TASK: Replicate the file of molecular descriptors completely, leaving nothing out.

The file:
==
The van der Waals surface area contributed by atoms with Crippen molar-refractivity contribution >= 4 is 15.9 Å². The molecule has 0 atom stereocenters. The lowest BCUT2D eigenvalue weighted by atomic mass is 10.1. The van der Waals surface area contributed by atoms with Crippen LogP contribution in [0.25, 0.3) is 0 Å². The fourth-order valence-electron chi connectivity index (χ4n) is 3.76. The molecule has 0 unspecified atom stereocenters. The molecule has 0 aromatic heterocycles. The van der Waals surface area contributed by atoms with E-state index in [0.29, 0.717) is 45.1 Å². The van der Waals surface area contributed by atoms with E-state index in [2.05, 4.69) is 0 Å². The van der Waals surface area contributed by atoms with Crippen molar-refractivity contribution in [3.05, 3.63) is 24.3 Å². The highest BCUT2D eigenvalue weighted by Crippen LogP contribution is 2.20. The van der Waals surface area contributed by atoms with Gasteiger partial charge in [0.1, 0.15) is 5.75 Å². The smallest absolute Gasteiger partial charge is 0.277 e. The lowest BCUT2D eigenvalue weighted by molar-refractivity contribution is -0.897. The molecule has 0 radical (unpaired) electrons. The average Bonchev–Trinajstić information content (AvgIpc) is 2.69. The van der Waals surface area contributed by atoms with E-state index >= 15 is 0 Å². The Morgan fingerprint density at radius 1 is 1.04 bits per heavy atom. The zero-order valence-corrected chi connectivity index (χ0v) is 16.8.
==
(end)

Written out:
The van der Waals surface area contributed by atoms with Crippen molar-refractivity contribution >= 4 is 15.9 Å². The molecule has 0 atom stereocenters. The lowest BCUT2D eigenvalue weighted by atomic mass is 10.1. The van der Waals surface area contributed by atoms with Crippen LogP contribution in [0.25, 0.3) is 0 Å². The fourth-order valence-electron chi connectivity index (χ4n) is 3.76. The molecule has 0 unspecified atom stereocenters. The molecule has 0 aromatic heterocycles. The van der Waals surface area contributed by atoms with E-state index in [0.29, 0.717) is 45.1 Å². The van der Waals surface area contributed by atoms with E-state index in [2.05, 4.69) is 0 Å². The van der Waals surface area contributed by atoms with Crippen molar-refractivity contribution in [3.05, 3.63) is 24.3 Å². The highest BCUT2D eigenvalue weighted by Crippen LogP contribution is 2.20. The van der Waals surface area contributed by atoms with Gasteiger partial charge in [0.1, 0.15) is 5.75 Å². The smallest absolute Gasteiger partial charge is 0.277 e. The lowest BCUT2D eigenvalue weighted by molar-refractivity contribution is -0.897. The molecule has 0 radical (unpaired) electrons. The average Bonchev–Trinajstić information content (AvgIpc) is 2.69. The van der Waals surface area contributed by atoms with E-state index >= 15 is 0 Å². The Morgan fingerprint density at radius 1 is 1.04 bits per heavy atom. The zero-order valence-corrected chi connectivity index (χ0v) is 16.8.